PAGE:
He came. He pizza’d. He partied. Andrew W.K. helped make the inaugural Chicago Pizza Summit at Chop Shop one of the best celebrations of cheese, sauce and dough the city has ever seen. As keynote speaker for the event, Andrew delivered some inspired thoughts about the magical and mysterious powers of pizza to two sessions of sold-out crowds.
In between sessions, Do312 caught up with the pizza party king to talk more in depth about the power of the ‘za.
Do312: Hey, Andrew! How’d the first session go? Did you have a blast?
Oh yeah. I came straight here from the airport and just made it in time. The good thing was people had eaten and gotten to enjoy the atmosphere of the summit. Of course the lifetime achievement award was given to a wonderful woman named Rose [George, owner] from Vito and Nick’s which I understand has been creating pizza for 95 years. Anyone doing anything for 95 years is incredible, let alone pizza.
Do312: Did you get a chance to try a slice from Vito and Nick’s?
Andrew W.K.: I believe so and Rose actually came up and introduced herself which meant a lot to me considering I don’t know how to make a pizza. I rely on people like her to provide us with this incredible food. It’s more than food. It’s a service to humanity.
Do312: What do you think it is about pizza that brings people together? Not so much why it’s awesome, but why people love coming together over it like today.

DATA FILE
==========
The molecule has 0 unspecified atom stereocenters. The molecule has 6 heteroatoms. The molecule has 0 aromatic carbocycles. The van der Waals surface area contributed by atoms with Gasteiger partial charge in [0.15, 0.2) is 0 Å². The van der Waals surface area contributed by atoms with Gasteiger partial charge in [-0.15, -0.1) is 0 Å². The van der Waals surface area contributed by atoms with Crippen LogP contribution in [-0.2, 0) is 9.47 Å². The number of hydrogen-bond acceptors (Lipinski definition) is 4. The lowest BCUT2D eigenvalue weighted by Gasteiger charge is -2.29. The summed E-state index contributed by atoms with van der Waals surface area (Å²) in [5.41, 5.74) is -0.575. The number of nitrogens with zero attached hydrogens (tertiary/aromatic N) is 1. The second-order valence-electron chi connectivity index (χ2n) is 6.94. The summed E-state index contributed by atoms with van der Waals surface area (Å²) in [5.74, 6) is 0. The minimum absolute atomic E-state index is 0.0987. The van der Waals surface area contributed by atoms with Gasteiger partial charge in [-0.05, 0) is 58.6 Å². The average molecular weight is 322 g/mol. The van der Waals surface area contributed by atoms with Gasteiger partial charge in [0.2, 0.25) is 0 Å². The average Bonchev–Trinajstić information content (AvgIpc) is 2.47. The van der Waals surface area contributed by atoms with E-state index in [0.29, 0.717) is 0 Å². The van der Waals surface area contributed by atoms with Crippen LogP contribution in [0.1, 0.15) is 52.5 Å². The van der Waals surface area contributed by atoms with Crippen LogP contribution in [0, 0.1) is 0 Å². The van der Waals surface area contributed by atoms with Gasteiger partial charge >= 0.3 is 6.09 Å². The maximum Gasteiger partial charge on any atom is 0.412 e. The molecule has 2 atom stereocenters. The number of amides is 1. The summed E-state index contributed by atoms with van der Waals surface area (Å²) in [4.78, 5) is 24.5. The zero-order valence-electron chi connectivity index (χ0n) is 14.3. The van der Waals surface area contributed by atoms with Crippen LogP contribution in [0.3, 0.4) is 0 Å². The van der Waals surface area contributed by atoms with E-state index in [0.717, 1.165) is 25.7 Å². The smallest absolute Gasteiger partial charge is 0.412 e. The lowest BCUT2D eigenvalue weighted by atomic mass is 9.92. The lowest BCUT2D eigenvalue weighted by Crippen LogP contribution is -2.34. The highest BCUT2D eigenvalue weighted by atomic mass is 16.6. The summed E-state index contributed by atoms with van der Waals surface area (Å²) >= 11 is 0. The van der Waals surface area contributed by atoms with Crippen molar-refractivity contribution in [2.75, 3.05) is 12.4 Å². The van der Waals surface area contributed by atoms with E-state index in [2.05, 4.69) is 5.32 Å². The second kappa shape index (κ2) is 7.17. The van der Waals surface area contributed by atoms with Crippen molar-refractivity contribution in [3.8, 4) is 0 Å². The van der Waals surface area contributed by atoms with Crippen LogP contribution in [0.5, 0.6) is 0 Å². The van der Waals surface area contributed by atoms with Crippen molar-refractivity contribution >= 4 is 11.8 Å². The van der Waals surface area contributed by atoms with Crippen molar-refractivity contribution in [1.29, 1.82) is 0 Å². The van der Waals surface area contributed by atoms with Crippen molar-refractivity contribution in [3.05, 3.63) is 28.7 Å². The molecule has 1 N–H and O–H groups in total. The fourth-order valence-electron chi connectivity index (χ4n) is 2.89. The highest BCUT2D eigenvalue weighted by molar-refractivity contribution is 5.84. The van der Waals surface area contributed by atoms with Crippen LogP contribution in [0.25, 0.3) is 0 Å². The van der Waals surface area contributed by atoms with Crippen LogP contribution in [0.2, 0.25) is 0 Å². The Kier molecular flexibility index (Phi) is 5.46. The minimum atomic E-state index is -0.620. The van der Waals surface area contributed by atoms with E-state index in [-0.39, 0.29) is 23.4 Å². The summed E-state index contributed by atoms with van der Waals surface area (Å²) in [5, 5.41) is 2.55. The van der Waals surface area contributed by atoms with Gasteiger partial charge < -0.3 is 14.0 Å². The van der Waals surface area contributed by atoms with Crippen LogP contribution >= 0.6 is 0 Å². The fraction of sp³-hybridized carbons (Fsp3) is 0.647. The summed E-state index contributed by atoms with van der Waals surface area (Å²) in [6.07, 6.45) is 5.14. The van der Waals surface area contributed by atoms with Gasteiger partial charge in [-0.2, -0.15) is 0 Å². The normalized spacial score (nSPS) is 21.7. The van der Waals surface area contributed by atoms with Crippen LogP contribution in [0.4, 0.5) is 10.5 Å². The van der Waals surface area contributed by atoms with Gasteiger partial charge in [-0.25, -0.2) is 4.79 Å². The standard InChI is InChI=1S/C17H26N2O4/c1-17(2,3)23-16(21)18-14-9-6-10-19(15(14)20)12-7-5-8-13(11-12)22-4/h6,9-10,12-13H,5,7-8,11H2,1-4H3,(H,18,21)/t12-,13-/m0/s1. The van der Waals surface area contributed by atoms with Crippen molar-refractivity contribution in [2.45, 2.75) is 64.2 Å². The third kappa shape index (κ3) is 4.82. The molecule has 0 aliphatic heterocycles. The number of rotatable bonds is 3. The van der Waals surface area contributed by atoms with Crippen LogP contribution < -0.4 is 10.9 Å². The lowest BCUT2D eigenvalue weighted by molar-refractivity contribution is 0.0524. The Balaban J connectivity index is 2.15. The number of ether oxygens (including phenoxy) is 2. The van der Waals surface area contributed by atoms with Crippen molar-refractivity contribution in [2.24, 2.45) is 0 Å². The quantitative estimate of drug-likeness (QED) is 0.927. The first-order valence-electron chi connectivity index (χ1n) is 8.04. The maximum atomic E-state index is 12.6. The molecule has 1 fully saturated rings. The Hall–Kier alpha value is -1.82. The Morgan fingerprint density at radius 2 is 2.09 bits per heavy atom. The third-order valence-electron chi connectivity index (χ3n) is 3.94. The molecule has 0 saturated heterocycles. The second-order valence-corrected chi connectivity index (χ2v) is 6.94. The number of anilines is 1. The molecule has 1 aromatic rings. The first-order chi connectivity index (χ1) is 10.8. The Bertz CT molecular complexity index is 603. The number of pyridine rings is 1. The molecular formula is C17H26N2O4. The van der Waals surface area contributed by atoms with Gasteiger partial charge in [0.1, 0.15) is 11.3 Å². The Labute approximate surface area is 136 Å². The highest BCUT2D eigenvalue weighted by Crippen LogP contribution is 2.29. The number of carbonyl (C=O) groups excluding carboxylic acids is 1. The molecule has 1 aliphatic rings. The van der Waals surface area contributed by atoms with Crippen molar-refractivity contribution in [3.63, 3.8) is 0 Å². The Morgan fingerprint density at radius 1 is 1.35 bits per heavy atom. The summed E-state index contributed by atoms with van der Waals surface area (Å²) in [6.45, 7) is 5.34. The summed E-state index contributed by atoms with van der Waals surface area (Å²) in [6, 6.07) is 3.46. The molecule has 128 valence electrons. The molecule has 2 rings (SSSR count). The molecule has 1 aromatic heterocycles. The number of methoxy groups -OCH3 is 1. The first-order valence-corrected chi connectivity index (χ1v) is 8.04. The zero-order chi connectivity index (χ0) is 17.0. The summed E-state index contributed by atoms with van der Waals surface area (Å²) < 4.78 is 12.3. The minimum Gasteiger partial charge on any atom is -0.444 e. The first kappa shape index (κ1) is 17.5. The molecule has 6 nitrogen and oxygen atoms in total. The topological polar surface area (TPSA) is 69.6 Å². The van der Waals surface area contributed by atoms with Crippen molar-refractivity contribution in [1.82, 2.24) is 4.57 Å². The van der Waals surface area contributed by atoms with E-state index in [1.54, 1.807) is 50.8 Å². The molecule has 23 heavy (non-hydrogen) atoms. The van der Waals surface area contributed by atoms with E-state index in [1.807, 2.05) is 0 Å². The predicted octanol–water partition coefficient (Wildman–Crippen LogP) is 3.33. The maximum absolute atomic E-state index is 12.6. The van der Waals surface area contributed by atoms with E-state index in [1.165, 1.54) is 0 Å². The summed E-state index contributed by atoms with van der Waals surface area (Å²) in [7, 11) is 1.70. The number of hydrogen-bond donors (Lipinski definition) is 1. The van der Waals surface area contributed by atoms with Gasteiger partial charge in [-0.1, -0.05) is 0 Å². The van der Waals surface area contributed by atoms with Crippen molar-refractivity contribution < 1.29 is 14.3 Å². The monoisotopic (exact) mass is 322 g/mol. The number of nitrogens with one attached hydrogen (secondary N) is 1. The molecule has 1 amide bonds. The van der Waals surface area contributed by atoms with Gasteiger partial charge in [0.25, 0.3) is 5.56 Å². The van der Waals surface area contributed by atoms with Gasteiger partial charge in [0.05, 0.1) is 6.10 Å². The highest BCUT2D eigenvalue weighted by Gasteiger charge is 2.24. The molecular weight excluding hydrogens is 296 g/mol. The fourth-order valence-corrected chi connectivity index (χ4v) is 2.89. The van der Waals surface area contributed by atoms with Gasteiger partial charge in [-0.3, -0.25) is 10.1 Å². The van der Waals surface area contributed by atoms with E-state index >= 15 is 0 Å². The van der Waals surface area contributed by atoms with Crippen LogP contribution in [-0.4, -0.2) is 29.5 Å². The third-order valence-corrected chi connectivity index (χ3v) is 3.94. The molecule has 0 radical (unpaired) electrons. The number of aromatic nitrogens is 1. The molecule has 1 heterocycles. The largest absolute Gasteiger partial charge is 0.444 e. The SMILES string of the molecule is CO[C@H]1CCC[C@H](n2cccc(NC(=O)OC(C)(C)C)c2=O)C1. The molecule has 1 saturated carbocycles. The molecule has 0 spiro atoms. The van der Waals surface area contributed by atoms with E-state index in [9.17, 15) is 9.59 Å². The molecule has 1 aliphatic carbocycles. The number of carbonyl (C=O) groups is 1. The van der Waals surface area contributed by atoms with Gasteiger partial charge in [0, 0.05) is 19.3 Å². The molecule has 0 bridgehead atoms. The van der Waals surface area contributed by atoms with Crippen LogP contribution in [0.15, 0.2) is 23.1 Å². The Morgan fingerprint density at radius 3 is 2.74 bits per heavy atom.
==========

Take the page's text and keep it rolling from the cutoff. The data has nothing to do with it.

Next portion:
Andrew W.K.: It’s a centerpiece of sorts that people can surround. You just see arms and hands reaching towards this focal point of food fun and festivity. And it is one of the few foods that the odds are most people will be pleased with it. It’s a safe bet, and that’s quite rare. I can’t really think of many other things that come in a large quantity….You can order a bunch of sandwiches, but that’s not shared. The fact that you’re all reaching into one piece of food that’s been divided and sharing it [when eating pizza], that’s a big part of it.
As far as the specifics, it does get a bit mysterious. I think that’s important thing to acknowledge, and not in a frustrating or confounding way, but in a way that says there’s something special about pizza that we might not ever be able to pinpoint. If people could, there would be a lot of other things exactly like pizza, and there aren’t. So, it’s almost sort of alien.
I always use music as the best comparison. We didn’t invent music, but we accessed this thing that we call music through instruments, through arrangements. We took this kind of sound and extracted a higher level of value and power out of it. Same with pizza. We took food or sustenance or molecular value and accessed it through this new interpretation and got something that goes completely beyond other kinds of food.